Before unification the East German state did indeed define itself as a formally different state, absolved of legal and even moral responsibility. That regime – deflecting attention from the persecution of Jews at home, in the USSR, and in other Soviet-bloc states – shunned anything like the kind of Holocaust education pursued in West German primary schools and public life. East Germany’s strictly formalist, indeed cynically legalist distancing from Hitler’s Reich stands among scholars today as a monument of disgrace, not of historiographical fidelity.
In 1947, and for some time afterward, even the celebrated humanist Karl Jaspers could not altogether foresee later German policies or responses to them. It would be a sheer category error to suggest, then, that state self-inculpation for rights violations must necessarily imply the inheritability of guilt. Today that accusation is only really voiced on the far right. Any notion of criminal guilt without criminal penalties would be a purely symbolic one, yet Germany’s self-inculpatory policies maintained over several generations clearly have entailed no collective penalties. Not even symbolically collective penalties can be said to have ensued from those policies.
It would be surprising, moreover, to suggest that the concept of self-inculpation can stand only if international law commands it. Once again, international law sets floors, not ceilings. To draw a simple analogy, nowhere does international law require states to plant flowers along roadways, but that hardly renders the effort either legally or pragmatically untenable. The fact that international instruments may not require state self-inculpation – for important tactical reasons – in no way suggests that self-inculpating laws, policies, or practices cannot exist. Finally, on a more technical point, the concept of self-inculpation surely could not, as a matter of sheer principle, be deemed to be weaker in instances where predecessor regimes had been non-state entities. That matter could only ever be assessed with reference to concrete fact patterns. It would indeed most likely prove true for some, perhaps many past precedents or future instances; but to posit it as an a priori precept would lack any foundation in contemporary international legal principle.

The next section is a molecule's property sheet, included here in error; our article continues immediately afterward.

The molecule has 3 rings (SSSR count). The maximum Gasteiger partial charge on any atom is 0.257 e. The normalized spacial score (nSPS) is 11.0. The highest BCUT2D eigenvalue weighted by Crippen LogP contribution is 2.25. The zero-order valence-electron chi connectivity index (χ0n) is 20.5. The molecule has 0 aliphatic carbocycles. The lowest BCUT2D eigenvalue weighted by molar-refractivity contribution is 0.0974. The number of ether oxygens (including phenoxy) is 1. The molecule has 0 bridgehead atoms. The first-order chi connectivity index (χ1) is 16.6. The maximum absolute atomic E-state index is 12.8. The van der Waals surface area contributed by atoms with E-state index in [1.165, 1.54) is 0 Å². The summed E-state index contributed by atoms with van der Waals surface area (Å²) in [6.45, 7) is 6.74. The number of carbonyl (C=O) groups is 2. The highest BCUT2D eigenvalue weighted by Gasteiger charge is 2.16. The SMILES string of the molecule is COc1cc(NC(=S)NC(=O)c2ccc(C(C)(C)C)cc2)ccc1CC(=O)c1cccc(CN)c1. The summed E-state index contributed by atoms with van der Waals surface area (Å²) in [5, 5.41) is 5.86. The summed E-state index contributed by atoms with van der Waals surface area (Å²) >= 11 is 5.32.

For a response from Antoon De Baets, please see: Criminal regimes are never soft on history.